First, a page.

Welcome to Toilet School
As simple as toilets may seem, they can be quite complicated!

Most people are familiar with the basic components that make up the outside of a toilet – the tank, bowl, flush handle, etc. – but what are the parts inside of the tank? What do they mean? What do they do?

If you want to learn more about the ins and outs of your toilet, then you’ve come to the right place!

The Different Parts of a Toilet

Inside your tank, there are six main components that allow your toilet to function properly:

Diagrams of Different Toilet Tanks
1. Handle: Located on the outside of the tank. Pushing it down will start the flush cycle. Newer toilets may have a button or touchless sensor.

2. Lift Chain: Connects the handle to the flapper. Pushing down on the handle raises the flapper off the flush valve.

3. Flapper/Flush Valve: The flapper is the round, rubber device positioned on the bottom of the toilet tank covering the flush valve. When the handle is pushed down, the flapper opens, allowing water from the tank to rush into the bowl (through the flush valve). After the flapper closes onto the flush valve, the tank and bowl refill with water.

4. Float (ball or cup type): Controls the opening and closing of the fill valve. As the water height drops in the tank, the float opens the fill valve. As the water rises, the float closes the fill valve.

5. Fill Valve: Controls water flow into both the toilet tank and bowl. The fill valve has upper and lower ports which open and close simultaneously. The lower port refills the tank, while the upper port refills the bowl through the overflow tube by way of the refill tube.

6. Overflow Tube: During normal function, water from the fill valve flows through the overflow tube in order to refill the toilet bowl. However, if the fill valve does not shut off properly and contines to fill the tank, excess water will drain through the overflow tube into the bowl.

What is a Flush Cycle?

The flush cycle is the time it takes for the toilet to clear waste from the toilet bowl and refill with water.  The flush cycle can be broken into two phases – evacuation and refilling – with a brief (1-3 second) pause between each phase.  Depending on the model of toilet, water pressure, and how well your toilet is working, the flush cycle can be as short as 15 seconds to as long as two minutes.

The evacuation phase begins when you push the flush handle (or button).  This lifts the flapper and opens the flush valve, allowing water to rapidly evacuate from the tank and into the bowl.  The force of the evacuating water creates a siphon effect, pulling the waste from the bowl and into the drain.  The float, which rises and falls with the water height in the tank, drops to the lowest point in its cycle.  When this occurs, the fill valve turns on, beginning the refill phase.

The refill phase begins when the flapper drops, closing the flush valve.  The lower port of the fill valve begins to fill the tank with water, causing the float to rise.  At the same time, the upper port of the fill valve refills the bowl through the overflow tube.  Once the water height raises the float to the top of its cycle, the float closes the fill valve with a “snap action”.  The tank and bowl are refilled with water, and the toilet is ready for another use.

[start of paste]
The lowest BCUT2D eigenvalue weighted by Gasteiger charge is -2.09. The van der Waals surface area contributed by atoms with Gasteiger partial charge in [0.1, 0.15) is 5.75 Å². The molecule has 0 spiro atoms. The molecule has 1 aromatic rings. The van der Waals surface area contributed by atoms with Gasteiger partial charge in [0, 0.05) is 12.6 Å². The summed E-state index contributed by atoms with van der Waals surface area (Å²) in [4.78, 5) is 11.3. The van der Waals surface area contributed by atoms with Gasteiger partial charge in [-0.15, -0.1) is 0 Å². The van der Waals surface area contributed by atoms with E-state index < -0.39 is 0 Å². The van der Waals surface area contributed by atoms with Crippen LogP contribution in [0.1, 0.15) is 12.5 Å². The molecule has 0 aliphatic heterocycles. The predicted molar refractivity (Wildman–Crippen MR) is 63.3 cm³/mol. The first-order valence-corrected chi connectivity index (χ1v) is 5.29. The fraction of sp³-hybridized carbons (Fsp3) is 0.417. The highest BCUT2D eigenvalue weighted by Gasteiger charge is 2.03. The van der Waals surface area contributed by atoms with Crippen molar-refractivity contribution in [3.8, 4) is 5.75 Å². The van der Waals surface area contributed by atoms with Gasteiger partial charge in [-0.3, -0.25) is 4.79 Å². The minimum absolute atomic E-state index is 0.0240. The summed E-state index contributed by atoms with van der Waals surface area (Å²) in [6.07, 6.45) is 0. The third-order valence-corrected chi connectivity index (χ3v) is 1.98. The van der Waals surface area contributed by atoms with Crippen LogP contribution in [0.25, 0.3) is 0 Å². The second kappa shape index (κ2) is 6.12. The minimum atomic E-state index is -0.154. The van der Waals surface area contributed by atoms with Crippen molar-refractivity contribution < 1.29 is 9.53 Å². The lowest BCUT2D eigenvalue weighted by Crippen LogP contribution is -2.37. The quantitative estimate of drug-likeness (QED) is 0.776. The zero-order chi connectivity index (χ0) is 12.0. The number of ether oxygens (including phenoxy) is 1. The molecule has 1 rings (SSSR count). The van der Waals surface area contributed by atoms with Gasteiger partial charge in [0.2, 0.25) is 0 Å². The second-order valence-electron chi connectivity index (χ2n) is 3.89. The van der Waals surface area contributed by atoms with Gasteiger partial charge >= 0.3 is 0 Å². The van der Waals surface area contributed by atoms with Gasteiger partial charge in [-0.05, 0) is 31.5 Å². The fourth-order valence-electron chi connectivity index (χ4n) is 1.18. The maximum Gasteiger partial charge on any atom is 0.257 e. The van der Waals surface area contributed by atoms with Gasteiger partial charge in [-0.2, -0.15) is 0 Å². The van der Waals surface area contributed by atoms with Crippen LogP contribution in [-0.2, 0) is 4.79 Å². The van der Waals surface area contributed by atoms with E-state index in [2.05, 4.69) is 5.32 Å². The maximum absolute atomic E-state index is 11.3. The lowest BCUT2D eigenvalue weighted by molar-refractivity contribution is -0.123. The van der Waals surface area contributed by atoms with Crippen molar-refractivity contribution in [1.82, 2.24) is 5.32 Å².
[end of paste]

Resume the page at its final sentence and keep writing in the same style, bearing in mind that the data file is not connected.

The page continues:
What is a “Phantom Flush”?

Have you ever heard your toilet periodically make a noise that sounds like the water is running, but it hasn’t been flushed recently? What you’re hearing is called a phantom flush, the unintended and unseen escape of water from a toilet that is not operating correctly.

A phantom flush occurs when water leaks from the tank into the bowl due to a faulty flapper (or another similar failure). As the water level inside the tank goes down, the float drops. This opens the fill valve briefly, allowing it to refill the partially empty tank.

If the failure causing the phantom flush is not corrected, a repetitive cycle of leak…fill…leak…fill is created. This cycle can waste 50 – 200 gallons of water every day, making leaking toilets the #1 cause of unintended water use in the home.

Diagram of a toilet with phantom flush

What causes a “Phantom Flush”?

Below is a list of reasons why the repetitive “Phantom Flush” cycle can occur.

  • Flapper is not sealing properly because:
    • It’s the wrong size or model for your toilet.
    • Something is stuck under the flapper lip.
    • It has deteriorated or warped from hard water and/or cleaning solvents.
    • It is physically defective.
    • It has a pinhole in it.
  • The chain is not working properly because:
    • It’s too short and holds the flapper open slightly
    • It’s too long and gets stuck under the flapper
    • It gets kinked and holds the flapper open
  • The fill valve stops working correctly (leaks or doesn’t fully close)
  • The float height is set improperly
  • Fluctuations in water pressure throughout the day